Delayed Processing and The Delayed Effect!


I cannot count the number of times I have had to explain Delayed Processing and the Delayed Effect to Education professionals. Throughout Jay’s time in his mainstream school, before transferring to his specialist one, I found myself in the position of Educator. Even the high end professionals had not heard of this. I must say here that Jay’s mainstream school were wonderful to us and supported us throughout his three years there. Speaking of their lack of knowledge on the above issues is purely to convey the frustration I felt that they had not been taught this as it would have helped so many children. When we left, I said that I hoped that having a child with classic Autism in their school had hopefully taught them about Delayed Processing and the Delayed Effect. So, what is it?

For those who don’t know here goes!

Firstly, the Delayed Processing in children with Autism has a lot to do with the delays associated with the condition. We use all our senses to take in information from our environment and our brains make sense of it. In delayed processing the information is received but doesn’t get processed the same way. Instead, the child can actually process any information from their day at school or at home later than a regular person’s brain would and it can be up to a day or even a week or longer before the information is processed in the child’s brain. The Delayed Effect is the consequence of that wait to processing what has happened to the child, either at school or where ever they were when the information was received. For example: a child at school is absorbing sensory information every moment throughout the day. They are listening, watching, touching things, following instructions and rules and are at every moment demanded of in one way or another. This information has to be processed, for the child to make sense of what is expected of them. Even neurotypical children struggle to cope with all these things being thrown at their minds. However, children with Autism just cannot cope with all these demands at school. Their brains are wired so differently that they can only manage a small amount of information at a time. But what do we find in mainstream schools? Demands and pressure! Lots of noise and staff and children all speaking at once! Lots of sights and tasks to process, and also behaviour and rule compliance. All these things collide within them and they just cannot handle it. When all these things get too much they either meltdown or shutdown and cannot do any more.

Then we come to Delayed Effect. It is the parents that see this effect on the child returning home from school. Now I will use an example given to me by a professional who works with us, and compare this situation to a Cola bottle. If you shake a Cola bottle over and over again it will build up immense pressure inside it. This reaction will continue to grow until you release the pressure by taking off the lid. Then what happens? It explodes and erupts everywhere and this is how the Delayed Effect feels to children like Jay! They release the frustration and the sensations they have been feeling all day and they do this for the person whom they feel the safest with -their parent!

There were many times with Jay when this would happen to us. At one point, in year 2 Jay was having these meltdowns every single night and all weekend too. Basically all his vent up frustration hurt and anger at not being able to compute all what was expected of him, would build up as he “held it together ” at school for his teachers and it would all come out on returning to his “safe place” and his “safe people.” The good thing was Jay rarely lost it at school, although he came close many times and would show constant anxiety. He also developed severe OCD ( obsessional compulsive disorder) as a means of coping in school with demands. He would turn lights on and off ,repeatedly close and open doors and drawers and turn books around and move objects, he also insisted on the teacher shutting her cupboard or he would cry because she hadn’t or because the doors were open. Our child Psychologist said it was a way of Jay being able to control his environment when he, himself, felt out of control.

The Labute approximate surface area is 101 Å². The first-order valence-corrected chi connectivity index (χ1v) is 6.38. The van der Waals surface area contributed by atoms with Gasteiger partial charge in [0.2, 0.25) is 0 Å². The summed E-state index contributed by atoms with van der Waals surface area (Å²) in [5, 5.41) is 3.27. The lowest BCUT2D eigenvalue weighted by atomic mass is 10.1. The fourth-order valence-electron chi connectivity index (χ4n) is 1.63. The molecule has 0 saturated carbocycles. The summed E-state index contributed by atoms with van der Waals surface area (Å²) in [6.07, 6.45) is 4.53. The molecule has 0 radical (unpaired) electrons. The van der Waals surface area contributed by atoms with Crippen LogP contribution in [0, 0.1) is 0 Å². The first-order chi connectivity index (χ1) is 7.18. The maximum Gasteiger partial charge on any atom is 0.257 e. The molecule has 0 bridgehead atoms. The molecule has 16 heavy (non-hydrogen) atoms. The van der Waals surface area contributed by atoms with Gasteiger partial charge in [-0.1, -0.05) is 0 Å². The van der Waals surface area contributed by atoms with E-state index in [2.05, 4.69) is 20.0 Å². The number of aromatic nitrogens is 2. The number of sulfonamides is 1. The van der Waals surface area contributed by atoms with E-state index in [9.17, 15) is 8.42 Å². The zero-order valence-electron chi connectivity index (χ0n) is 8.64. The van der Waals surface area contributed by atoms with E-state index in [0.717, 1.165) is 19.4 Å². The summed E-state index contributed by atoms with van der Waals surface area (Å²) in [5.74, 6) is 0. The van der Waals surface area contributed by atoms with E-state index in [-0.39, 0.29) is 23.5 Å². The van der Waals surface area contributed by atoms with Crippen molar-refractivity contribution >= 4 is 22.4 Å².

Jay also has shown evidence of the delay in his processing of information and one example I can tell you of, was a year ago when his cousin was playing at our home.  Both Jay and G were playing and as they came down the stairs as G tripped over. She bumped her nose and it began to bleed. Jay reacted to this by laughing. Now please don’t think that means he is unkind because it was not that. It was because he had not processed the event. Now, G was fine and recovered however a week later I was putting Jay to bed and he said ” mummy G is hurt”  I said, G isn’t here darling. He then said ” oh no G is hurt she bleed poor G she crying” and he spoke in a sympathetic tone showing he did care. He repeated this for days, every night before bed he would talk about it trying to make sense of it. This event had not been processed at the time it happened instead, over a week later he had finally connected with the event and showed his true emotions about it!

The Autistic brain is an amazing place! We must not confuse Delayed Processing with memory though! Jay’s memory is out of this world! He was saying 13 versed poems at four even though he never spoke to us. He remembered places he had visited at two when he was 7 and, as I said in my Blog introduction, Jay can recite every main moon in our solar system and which Planet they belong to! WOW! What a memory! Like I said the mysteriously fascinating world of the Autistic mind! Jay’s mind is a labyrinth of beautiful tunnels each leading in different directions to locations that make his brain illuminous and clever and unique!


Next Time: Making Relationships, Sleep and Stims!

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